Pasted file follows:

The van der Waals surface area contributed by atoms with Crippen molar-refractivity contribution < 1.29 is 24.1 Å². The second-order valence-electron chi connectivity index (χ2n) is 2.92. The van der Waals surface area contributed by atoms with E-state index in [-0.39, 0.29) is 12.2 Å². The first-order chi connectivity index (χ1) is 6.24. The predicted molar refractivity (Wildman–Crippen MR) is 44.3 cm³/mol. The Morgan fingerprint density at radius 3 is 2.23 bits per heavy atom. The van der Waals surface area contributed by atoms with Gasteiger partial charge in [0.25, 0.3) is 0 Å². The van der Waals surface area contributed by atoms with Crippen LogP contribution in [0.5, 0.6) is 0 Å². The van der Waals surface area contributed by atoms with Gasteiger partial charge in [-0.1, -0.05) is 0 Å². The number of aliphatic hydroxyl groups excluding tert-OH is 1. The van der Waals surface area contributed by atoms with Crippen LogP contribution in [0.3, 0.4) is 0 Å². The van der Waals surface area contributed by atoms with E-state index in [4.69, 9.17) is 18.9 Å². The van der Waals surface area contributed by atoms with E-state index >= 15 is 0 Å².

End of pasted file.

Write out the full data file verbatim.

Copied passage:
The van der Waals surface area contributed by atoms with Crippen molar-refractivity contribution < 1.29 is 24.1 Å². The second-order valence-electron chi connectivity index (χ2n) is 2.92. The van der Waals surface area contributed by atoms with E-state index in [-0.39, 0.29) is 12.2 Å². The first-order chi connectivity index (χ1) is 6.24. The predicted molar refractivity (Wildman–Crippen MR) is 44.3 cm³/mol. The Morgan fingerprint density at radius 3 is 2.23 bits per heavy atom. The van der Waals surface area contributed by atoms with Gasteiger partial charge in [0.25, 0.3) is 0 Å². The van der Waals surface area contributed by atoms with Crippen LogP contribution in [0.5, 0.6) is 0 Å². The van der Waals surface area contributed by atoms with Gasteiger partial charge in [-0.1, -0.05) is 0 Å². The number of aliphatic hydroxyl groups excluding tert-OH is 1. The van der Waals surface area contributed by atoms with Crippen LogP contribution in [0.3, 0.4) is 0 Å². The van der Waals surface area contributed by atoms with E-state index in [4.69, 9.17) is 18.9 Å². The van der Waals surface area contributed by atoms with E-state index >= 15 is 0 Å².